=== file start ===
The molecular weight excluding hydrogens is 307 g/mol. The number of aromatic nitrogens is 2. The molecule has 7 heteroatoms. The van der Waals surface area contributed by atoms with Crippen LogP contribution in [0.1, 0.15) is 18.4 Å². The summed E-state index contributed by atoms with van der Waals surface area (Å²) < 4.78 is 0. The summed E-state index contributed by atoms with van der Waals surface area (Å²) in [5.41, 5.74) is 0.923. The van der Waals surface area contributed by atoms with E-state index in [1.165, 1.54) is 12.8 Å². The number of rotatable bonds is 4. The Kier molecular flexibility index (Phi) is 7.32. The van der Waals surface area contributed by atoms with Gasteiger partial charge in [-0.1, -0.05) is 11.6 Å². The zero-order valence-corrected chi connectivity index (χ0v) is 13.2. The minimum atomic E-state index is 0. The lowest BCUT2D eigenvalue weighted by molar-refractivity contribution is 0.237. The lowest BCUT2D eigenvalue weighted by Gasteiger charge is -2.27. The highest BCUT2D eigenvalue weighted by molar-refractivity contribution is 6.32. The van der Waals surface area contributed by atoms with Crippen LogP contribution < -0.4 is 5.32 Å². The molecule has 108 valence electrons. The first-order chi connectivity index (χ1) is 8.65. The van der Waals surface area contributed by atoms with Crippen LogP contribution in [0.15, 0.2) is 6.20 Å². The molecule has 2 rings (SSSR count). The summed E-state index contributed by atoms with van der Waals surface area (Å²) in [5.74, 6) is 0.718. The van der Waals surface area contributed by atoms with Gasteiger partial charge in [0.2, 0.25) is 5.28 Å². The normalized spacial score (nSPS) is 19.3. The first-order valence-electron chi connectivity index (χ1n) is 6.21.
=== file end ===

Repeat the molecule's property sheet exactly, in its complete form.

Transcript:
The molecular weight excluding hydrogens is 307 g/mol. The number of aromatic nitrogens is 2. The molecule has 7 heteroatoms. The van der Waals surface area contributed by atoms with Crippen LogP contribution in [0.1, 0.15) is 18.4 Å². The summed E-state index contributed by atoms with van der Waals surface area (Å²) < 4.78 is 0. The summed E-state index contributed by atoms with van der Waals surface area (Å²) in [5.41, 5.74) is 0.923. The van der Waals surface area contributed by atoms with E-state index in [1.165, 1.54) is 12.8 Å². The number of rotatable bonds is 4. The Kier molecular flexibility index (Phi) is 7.32. The van der Waals surface area contributed by atoms with Gasteiger partial charge in [-0.1, -0.05) is 11.6 Å². The zero-order valence-corrected chi connectivity index (χ0v) is 13.2. The minimum atomic E-state index is 0. The lowest BCUT2D eigenvalue weighted by molar-refractivity contribution is 0.237. The lowest BCUT2D eigenvalue weighted by Gasteiger charge is -2.27. The highest BCUT2D eigenvalue weighted by molar-refractivity contribution is 6.32. The van der Waals surface area contributed by atoms with Crippen LogP contribution < -0.4 is 5.32 Å². The molecule has 108 valence electrons. The first-order chi connectivity index (χ1) is 8.65. The van der Waals surface area contributed by atoms with Crippen LogP contribution in [0.15, 0.2) is 6.20 Å². The molecule has 2 rings (SSSR count). The summed E-state index contributed by atoms with van der Waals surface area (Å²) in [5.74, 6) is 0.718. The van der Waals surface area contributed by atoms with Gasteiger partial charge in [0.2, 0.25) is 5.28 Å². The normalized spacial score (nSPS) is 19.3. The first-order valence-electron chi connectivity index (χ1n) is 6.21.